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Uneven Futures of Human Lifespans: Reckonings from Gompertz Mortality Rates, Climate Change, and Air PollutionFinch C.E.a · Beltrán-Sánchez H.a, b · Crimmins E.M.a
aDavis School of Gerontology and Dornsife College, University of Southern California, Los Angeles, Calif., and bCenter for Demography of Health and Aging, University of Wisconsin-Madison, Madison, Wisc., USA Corresponding Author
Caleb E. Finch
Davis School of Gerontology and Dornsife College
University of Southern California
Los Angeles, CA 90089-0191 (USA)
The past 200 years have enabled remarkable increases in human lifespans through improvements in the living environment that have nearly eliminated infections as a cause of death through improved hygiene, public health, medicine, and nutrition. We argue that the limit to lifespan may be approaching. Since 1997, no one has exceeded Jeanne Calment's record of 122.5 years, despite an exponential increase of centenarians. Moreover, the background mortality may be approaching a lower limit. We calculate from Gompertz coefficients that further increases in longevity to approach a life expectancy of 100 years in 21st century cohorts would require 50% slower mortality rate accelerations, which would be a fundamental change in the rate of human aging. Looking into the 21st century, we see further challenges to health and longevity from the continued burning of fossil fuels that contribute to air pollution as well as global warming. Besides increased heat waves to which elderly are vulnerable, global warming is anticipated to increase ozone levels and facilitate the spread of pathogens. We anticipate continuing socioeconomic disparities in life expectancy.
© 2013 S. Karger AG, Basel
Since 1800, survival to older ages has increased progressively, effectively doubling life expectancy (LE), whether measured at birth  or at later ages . This essay considers demographic evidence that human longevity is approaching a maximum (Lmax) with current medicine, and addresses evidence from climate change that health across the lifespan could be challenged by environmental deterioration associated with global warming. As briefly noted in two 2010 reports on climate change from the US National Academies of Sciences (NAS) [3,4], the elderly are among the disadvantaged populations with particular vulnerability.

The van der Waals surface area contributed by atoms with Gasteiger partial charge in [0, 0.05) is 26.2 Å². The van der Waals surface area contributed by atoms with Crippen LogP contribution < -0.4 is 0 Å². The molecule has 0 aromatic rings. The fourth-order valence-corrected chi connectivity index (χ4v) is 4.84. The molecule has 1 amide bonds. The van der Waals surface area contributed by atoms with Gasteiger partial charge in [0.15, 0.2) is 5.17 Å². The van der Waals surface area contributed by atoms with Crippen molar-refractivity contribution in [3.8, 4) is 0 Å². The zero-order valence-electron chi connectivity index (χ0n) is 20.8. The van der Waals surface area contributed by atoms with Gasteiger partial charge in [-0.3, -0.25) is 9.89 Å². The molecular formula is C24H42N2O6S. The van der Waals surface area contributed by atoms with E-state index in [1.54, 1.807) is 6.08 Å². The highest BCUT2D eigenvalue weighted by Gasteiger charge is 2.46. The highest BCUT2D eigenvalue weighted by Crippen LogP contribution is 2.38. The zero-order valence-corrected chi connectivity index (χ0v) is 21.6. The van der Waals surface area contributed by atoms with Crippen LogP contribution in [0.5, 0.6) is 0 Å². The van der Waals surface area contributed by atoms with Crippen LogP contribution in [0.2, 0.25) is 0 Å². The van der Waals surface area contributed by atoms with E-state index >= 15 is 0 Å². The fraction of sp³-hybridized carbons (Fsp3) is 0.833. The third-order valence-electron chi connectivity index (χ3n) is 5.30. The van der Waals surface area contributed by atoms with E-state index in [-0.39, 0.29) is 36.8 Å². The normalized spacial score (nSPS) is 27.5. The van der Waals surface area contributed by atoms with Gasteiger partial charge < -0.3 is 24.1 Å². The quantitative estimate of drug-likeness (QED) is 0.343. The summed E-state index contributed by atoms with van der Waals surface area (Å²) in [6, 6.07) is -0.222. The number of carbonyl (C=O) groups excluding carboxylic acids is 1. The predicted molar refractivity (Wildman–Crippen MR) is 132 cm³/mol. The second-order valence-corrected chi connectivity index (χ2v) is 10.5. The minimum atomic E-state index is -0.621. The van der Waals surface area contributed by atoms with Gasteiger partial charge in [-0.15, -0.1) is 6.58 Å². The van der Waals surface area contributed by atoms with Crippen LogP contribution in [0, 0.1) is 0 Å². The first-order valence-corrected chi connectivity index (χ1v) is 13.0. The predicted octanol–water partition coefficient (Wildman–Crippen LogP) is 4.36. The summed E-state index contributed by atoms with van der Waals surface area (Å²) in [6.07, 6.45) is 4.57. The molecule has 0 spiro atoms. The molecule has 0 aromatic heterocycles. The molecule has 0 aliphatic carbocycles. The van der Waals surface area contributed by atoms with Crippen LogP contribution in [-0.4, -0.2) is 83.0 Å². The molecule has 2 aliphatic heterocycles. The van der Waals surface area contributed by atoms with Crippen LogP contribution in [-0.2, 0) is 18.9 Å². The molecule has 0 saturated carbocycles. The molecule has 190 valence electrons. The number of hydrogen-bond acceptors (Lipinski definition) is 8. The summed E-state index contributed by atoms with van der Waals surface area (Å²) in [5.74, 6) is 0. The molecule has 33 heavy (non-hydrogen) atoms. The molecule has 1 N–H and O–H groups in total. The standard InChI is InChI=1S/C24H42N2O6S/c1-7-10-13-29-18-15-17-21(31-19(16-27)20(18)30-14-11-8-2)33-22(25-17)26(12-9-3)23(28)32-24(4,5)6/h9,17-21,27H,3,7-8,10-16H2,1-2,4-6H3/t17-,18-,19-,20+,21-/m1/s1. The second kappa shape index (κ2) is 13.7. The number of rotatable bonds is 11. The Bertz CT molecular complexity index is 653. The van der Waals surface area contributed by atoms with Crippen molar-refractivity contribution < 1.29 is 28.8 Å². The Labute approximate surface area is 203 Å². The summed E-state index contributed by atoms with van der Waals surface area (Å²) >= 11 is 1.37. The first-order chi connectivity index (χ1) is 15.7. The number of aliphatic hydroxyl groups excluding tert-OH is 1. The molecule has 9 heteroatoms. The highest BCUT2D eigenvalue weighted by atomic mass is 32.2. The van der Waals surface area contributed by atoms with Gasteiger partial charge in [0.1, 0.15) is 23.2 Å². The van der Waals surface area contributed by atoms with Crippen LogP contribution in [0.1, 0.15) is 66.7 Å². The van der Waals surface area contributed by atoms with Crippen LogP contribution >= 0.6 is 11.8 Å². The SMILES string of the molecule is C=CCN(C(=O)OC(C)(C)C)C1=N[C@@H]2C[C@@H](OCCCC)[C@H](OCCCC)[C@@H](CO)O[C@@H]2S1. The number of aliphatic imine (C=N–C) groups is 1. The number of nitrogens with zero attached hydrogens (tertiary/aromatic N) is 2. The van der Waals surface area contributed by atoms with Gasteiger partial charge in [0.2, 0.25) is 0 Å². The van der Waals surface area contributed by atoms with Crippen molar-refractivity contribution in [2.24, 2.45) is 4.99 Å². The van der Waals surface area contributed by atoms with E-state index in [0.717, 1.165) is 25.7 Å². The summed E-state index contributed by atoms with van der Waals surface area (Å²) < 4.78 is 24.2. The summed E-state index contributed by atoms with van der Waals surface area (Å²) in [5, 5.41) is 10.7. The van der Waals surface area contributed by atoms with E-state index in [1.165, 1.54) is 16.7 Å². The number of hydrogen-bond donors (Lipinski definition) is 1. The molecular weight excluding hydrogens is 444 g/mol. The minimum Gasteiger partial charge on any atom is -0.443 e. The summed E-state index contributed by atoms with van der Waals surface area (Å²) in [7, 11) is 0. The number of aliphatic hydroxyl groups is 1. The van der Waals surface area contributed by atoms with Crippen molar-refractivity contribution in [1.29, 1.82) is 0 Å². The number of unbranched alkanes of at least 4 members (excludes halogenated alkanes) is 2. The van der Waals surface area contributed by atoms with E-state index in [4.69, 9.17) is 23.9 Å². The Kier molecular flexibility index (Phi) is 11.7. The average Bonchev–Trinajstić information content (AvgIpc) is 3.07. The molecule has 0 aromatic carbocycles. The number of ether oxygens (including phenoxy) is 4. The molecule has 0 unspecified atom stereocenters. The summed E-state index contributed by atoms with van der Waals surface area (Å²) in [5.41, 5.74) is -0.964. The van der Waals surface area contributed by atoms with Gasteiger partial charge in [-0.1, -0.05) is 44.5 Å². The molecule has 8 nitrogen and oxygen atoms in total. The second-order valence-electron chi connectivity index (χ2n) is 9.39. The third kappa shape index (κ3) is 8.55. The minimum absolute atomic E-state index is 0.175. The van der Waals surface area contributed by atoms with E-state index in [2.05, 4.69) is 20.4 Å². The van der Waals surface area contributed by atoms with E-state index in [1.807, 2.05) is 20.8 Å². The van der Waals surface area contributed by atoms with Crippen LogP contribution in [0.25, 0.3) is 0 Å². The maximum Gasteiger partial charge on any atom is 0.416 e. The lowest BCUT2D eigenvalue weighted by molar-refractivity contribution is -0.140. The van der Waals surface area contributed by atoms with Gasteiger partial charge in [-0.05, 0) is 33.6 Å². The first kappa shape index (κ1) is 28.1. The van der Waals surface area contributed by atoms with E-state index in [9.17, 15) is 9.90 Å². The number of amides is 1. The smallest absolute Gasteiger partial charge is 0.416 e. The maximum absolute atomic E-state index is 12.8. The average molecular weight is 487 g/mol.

We first considered the demographic history of mortality rates across the lifespan. Using Sweden as an example because of its unique national data since 1750, we showed that the J-shaped mortality rate profiles for cohorts have progressively dropped since 1800; the Swedish mortality profile is well matched by other industrializing countries [5,6]. Across all postnatal ages, LE has at least doubled in the last 150-200 years due to the progressively declining mortality from infections with improved sanitation, water supply, and nutrition in the 19th century, followed by immunization and pasteurization in the early 20th century, and lastly by antibiotics after 1950 [5,6,7].
The J-shaped mortality curves of modern populations may be divided in 4 phases: the initially high mortality phase of infants and children declines with adolescence to a phase of lower background mortality that we describe as ‘minimum mortality' after 10 year of age and lasting 10 or more years , which is followed by a third phase of accelerating mortality (Gompertz curve). For economically developed countries, mortality accelerations begin their exponential upsweep after 30-40 years of age, which is described by the Gompertz mortality model. A putative fourth phase of mortality plateau at advanced ages when mortality approaches or exceeds 0.5/year is discussed below.
Currently the minimum mortality at 10-30 years of age is approaching 2 deaths/year/10,000 [8,9] (fig. 1a). There must be some lower limit to young adult mortality because of accidents, residual birth defects, and rare dominant heritable diseases. The approaching lower limit in mortality requires that further gains in the 21st century can only come from slowing or delaying mortality acceleration in midlife. Further analysis may identify the duration of minimum mortality, which also defines the onset of the Gompertz curve. Because of demographic variability, we use mortality rates at age 40 to approximate the foot of the Gompertz curve .
Using the Gompertz model for mortality rate accelerations after age 40, the foot of the acceleration curve (Gompertz intercept) shows progressive decrease of the initial mortality rate since 1800 (fig. 1b). Reciprocally, the rate of mortality acceleration with age increased progressively as overall mortality dropped up to the cohort born in 1900 (fig. 1c). This relationship was first noted by Strehler and Mildvan  in 1960 for cross-sectional data, which we extended to cohorts .